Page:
Every 24 months, Canonical, the lead commercial sponsor behind the Ubuntu Linux operating system, delivers an enterprise Long Term Support (LTS) server release. Ubuntu 12.04 LTS (aka the Precise Pangolin) is Canonical's fourth LTS release and introduces significant new features over the previous 10.04 LTS (Lucid Lynx) release.
The technology world has changed considerably in the last two years, and Ubuntu 12.04 LTS reflects those changes, particularly in terms of the cloud.
"The cloud is much more accepted and used now, while two years ago when we released Ubuntu 10.04 people were still looking at the cloud to see if it was relevant to them," Mark Baker, Server Product Manager at Canonical, told InternetNews.com. "There is also now a whole new category of applications that have come in the last two years around distributed computing environments."
On the cloud front, Ubuntu 12.04 includes the OpenStack Essex release. The OpenStack support is a shift from what Ubuntu 10.04 offered with cloud support via the Eucalyptus project. Ubuntu shifted away from Eucalyptus as its primary cloud technology in the 11.04 "Natty Narwhal" release.
The difference with 12.04 is that this is an LTS release, meaning that Canonical will support it for five years. Going a step further, Canonical has also pledged to backport support for the next four upcoming releases of OpenStack to 12.04, providing enterprise customers with the prospect of a stable operating system base.
"This allows customers to get access to the latest features of OpenStack without having to change their underlying platform," Baker said. "It's a change for us, since normally with things that are in an LTS release, we don't make commitments to supporting newer versions, but we've made an exception with OpenStack."
While OpenStack is now supported by Ubuntu's Linux rivals SUSE and Red Hat as well, neither of these vendors has made a similar commitment to providing long term support for release backports on an enterprise Linux distribution base.
Microsoft Support with Ubuntu 12.04?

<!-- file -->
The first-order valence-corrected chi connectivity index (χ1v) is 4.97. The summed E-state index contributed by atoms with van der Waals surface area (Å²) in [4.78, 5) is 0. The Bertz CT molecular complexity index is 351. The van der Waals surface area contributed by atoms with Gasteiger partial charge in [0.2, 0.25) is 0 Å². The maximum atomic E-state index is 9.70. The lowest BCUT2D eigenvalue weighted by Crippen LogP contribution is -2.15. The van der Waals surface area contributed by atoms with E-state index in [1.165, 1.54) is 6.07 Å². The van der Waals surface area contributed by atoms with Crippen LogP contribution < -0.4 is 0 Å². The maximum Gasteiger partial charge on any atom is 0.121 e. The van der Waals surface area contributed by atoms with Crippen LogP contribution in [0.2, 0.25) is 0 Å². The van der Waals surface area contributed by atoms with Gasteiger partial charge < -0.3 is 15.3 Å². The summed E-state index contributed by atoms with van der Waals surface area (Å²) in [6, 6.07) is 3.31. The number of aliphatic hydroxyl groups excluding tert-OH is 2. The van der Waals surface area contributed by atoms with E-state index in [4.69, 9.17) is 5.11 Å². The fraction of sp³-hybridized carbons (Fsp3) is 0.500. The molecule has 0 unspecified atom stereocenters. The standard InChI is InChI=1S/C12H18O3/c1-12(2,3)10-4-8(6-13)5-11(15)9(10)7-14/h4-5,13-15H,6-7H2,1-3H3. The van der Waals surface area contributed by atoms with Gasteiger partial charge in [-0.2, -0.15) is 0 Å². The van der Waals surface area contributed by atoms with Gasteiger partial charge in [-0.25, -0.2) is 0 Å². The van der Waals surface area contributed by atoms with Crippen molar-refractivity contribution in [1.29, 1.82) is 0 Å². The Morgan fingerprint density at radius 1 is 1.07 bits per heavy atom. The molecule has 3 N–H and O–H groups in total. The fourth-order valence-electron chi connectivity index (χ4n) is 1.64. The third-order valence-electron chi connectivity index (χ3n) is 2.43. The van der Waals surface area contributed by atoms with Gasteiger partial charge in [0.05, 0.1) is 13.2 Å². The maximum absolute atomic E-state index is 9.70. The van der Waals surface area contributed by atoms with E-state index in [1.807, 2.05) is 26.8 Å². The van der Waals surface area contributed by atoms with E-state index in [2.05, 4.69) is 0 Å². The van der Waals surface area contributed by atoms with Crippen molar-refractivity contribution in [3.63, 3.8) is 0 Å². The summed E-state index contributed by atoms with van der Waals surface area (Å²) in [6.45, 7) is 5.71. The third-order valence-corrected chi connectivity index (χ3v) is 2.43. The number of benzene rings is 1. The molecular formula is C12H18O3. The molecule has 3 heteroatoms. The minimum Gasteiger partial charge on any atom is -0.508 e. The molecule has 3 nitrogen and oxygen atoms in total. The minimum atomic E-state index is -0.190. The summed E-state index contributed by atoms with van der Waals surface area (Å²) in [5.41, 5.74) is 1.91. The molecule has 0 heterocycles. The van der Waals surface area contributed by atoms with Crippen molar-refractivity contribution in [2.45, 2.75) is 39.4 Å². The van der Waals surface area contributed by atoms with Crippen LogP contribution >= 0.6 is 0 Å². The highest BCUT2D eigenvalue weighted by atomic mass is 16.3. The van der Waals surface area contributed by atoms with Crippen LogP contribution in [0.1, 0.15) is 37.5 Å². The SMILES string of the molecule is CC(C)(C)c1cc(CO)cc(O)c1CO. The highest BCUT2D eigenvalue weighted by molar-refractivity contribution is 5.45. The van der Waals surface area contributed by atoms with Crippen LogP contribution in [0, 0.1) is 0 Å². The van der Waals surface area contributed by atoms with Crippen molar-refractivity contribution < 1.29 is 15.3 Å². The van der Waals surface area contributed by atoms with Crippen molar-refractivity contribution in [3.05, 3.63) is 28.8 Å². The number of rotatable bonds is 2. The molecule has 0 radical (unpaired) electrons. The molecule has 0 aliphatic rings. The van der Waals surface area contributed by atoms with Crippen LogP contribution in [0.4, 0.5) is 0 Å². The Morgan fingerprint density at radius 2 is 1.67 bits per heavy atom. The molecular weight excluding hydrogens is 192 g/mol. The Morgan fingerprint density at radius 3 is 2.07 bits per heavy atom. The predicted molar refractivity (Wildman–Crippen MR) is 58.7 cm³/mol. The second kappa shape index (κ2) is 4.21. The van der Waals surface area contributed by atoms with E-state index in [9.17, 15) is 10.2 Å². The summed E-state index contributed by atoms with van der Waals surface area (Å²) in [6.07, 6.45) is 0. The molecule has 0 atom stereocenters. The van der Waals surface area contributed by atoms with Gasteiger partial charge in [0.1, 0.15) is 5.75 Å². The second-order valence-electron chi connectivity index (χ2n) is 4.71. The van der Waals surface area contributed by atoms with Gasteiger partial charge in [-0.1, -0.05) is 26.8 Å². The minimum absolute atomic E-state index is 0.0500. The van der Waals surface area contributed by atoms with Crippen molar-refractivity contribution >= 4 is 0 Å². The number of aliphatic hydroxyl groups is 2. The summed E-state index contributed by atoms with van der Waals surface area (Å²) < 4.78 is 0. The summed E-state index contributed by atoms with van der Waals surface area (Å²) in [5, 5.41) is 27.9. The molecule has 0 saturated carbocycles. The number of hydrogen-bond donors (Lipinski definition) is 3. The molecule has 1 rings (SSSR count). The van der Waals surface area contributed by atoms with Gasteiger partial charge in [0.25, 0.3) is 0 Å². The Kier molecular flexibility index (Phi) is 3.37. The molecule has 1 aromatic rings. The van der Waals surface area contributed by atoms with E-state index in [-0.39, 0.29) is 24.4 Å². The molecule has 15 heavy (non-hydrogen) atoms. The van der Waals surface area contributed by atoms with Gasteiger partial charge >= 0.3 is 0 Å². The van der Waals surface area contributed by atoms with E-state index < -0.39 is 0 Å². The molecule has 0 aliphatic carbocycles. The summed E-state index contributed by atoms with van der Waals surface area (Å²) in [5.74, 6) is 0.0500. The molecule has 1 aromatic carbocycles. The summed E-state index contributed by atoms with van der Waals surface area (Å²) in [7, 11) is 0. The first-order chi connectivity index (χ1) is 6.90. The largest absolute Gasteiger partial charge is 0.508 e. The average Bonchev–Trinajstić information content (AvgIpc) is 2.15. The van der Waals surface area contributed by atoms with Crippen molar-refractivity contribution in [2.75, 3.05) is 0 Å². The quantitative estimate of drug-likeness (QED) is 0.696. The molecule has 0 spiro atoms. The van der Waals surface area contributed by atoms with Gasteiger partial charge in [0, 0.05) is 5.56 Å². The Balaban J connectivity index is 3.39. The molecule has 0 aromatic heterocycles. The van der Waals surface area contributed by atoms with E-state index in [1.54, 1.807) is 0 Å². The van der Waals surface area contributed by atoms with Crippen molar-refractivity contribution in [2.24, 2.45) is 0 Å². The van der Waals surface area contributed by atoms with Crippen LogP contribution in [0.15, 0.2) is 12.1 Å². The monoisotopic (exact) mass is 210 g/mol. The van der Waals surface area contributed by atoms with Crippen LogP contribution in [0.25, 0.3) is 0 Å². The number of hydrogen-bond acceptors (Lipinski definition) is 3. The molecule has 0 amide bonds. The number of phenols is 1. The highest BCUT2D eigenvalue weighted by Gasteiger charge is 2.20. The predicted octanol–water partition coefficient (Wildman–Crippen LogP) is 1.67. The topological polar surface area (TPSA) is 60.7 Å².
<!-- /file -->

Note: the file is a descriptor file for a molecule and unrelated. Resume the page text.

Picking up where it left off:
Ubuntu 12.04 also will be the first Ubuntu LTS Linux release that features support for Microsoft's Hyper-V virtualization technology. Baker noted that Ubuntu developers worked with Microsoft to enable the support; however, he stressed that the relationship was at a technical level only and that there is no existing business partnership between Canonical and Microsoft.
"This mean you can run an Ubuntu guest on Hyper-V if you so wish," Baker said. "We worked with Microsoft, which isn't something you'd assume we'd be doing, but it's our intention that Ubuntu 12.04 be the best guest in whatever environment you may be running on."
"If people want to run a Linux host on a Windows platform, we want it to be Ubuntu," Baker said.
Microsoft has been working with the Linux community in general over the last year to get Hyper-V support into the mainline Linux kernel as well.
Ubuntu 12.04 also improves on service orchestration with their Juju technology and the new Metal-as-a-Service (MaaS) approach.
"Through the experience of running on Amazon, we saw that traditional package management wasn't going to hack it for large-scale distributed environments," Baker said. "We started developing Juju to define the relationship between services."
Juju is about enabling the deployment of services in the cloud by way of Juju "charms," which define how the application should be configured and deployed. For the 12.04 release, Ubuntu worked with multiple Big Data and NoSQL vendors, including 10gen for MongoDB, Datastax for Cassandra and Cloudera for Hadoop, to develop Juju charms for their respective technologies.
When it comes to building out a bare metal service, however, Juju isn't sufficient on its own, which is where MaaS comes into play.
"MaaS is our attempt to provide a standardized way to bring server instances up," Baker said.
Enabling server administrators to manage and orchestrate server and application deployments at scale is an overall key focus in the 12.04 release. Steve George, VP of Communications and Products at Canonical, explained to InternetNews.com that the move from Ubuntu 10.04 to 12.04 is a focus on thinking about how system administrators can live and work in a world where they have large clouds in deployment.
"It's about the technologies that we can deliver to make system administrators more effective in that world," George said. "Both MaaS and Juju are all about delivering that great level of productivity to system administrators."